At Work & Economics 101 & Theology 101

Business As Cultural Engagement?

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Editor’s note: Today we introduce Dr. Vincent Bacote, a new contributor to the blog. He is an Associate Professor of Theology and Director of the Center for Applied Christian Ethics at Wheaton College. He will post periodically about business as cultural engagement and developing a theology encompassing work and economics. 

In recent decades evangelical Christians have given significant attention to questions of engagement in culture. Yet business as a means of cultural engagement receives little notice. Why?

A Brief History of Christian Cultural Engagement

If you take a glance at Christian engagement in the public realm after the Scopes trial and the end of the Fundamentalist-Modernist Controversy, what you will find is that Bible-believing Christians largely withdrew from the culture at the end of the 1920’s.

Their “re-entry” process began to slowly take place in the 1940’s. Most observers would point to the 1970’s as the beginning of the re-entry, but in a sense it began when those now labeled “evangelical” began to distinguish themselves from Christians who had withdrawn from cultural engagement.

This re-entry into culture was met with considerable ambivalence. Many Christians were nervous that a commitment to social and political engagement might obscure the priorities of evangelism and discipleship.

By the late 1990’s, however, this ambivalence seems to have largely abated. One indicator is the large number of books about faith and culture written in the last two decades.

However, this embrace of cultural engagement has largely excluded the realm of business and work.

Why Business Is Avoided

Try this sometime: initiate a conversation about engaging culture and wait to see how long it takes before someone raises the business world as a domain of cultural engagement.

You would be waiting a very long time before business was introduced. While there is certainly a genre of books on faith and work, as well as various websites dedicated to the topic, business remains peripheral to the main conversation about cultural engagement.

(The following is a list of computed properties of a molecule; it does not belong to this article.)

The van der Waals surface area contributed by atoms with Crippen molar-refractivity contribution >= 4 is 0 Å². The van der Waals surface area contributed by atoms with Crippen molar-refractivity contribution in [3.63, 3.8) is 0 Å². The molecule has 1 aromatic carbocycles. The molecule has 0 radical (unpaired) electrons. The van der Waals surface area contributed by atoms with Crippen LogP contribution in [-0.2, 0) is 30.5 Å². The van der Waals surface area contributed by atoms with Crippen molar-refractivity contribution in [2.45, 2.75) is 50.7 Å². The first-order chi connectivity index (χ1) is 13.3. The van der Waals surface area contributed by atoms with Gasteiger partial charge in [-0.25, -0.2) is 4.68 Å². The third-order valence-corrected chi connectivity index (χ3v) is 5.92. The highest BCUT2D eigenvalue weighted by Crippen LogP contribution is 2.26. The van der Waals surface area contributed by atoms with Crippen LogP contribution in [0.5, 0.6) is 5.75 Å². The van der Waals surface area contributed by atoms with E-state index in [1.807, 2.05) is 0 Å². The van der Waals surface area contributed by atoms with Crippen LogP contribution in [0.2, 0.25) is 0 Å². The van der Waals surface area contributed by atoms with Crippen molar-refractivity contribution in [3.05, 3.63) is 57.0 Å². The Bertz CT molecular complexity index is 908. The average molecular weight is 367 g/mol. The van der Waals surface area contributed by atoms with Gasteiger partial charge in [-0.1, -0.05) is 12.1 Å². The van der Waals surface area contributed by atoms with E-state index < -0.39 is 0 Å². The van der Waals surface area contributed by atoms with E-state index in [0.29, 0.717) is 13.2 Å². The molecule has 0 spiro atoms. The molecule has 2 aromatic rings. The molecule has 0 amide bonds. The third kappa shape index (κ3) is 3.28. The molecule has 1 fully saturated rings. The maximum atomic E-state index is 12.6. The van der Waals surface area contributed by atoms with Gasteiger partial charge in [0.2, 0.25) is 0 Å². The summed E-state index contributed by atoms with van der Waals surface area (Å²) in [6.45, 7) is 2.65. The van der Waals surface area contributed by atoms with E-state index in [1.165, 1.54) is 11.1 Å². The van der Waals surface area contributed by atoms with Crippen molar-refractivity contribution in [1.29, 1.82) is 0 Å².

Cultural engagement is often associated with politics, art, film, and even education, but rarely with business. Perhaps this is because business has a public relations problem. Some of the greatest temptations for humans are easily displayed (greed, envy, selfishness, and others).

It is also the case that some Christians consider participation in business as more of a necessary evil than as an expression of the Cultural Mandate in Genesis 1:26-28. I once heard Richard Mouw, President of Fuller Theological Seminary, say that he had a conversation with a committed Christian in business who said, “I wish I could do something that really matters to God.”

How many business people in our churches share the same sentiment? The sacred/secular dichotomy remains prominent.

Business As Cultural Engagement

What we call “business” is actually one of the most natural expressions of the cultural mandate.

Andy Crouch in Culture Making defines “culture” as “what we make of the world.” The world of business exists because of the creation, production, and exchange of things made from the world God has given us. Even if one’s business offers a service instead of a material object or product, such services exist to help others make something of the world.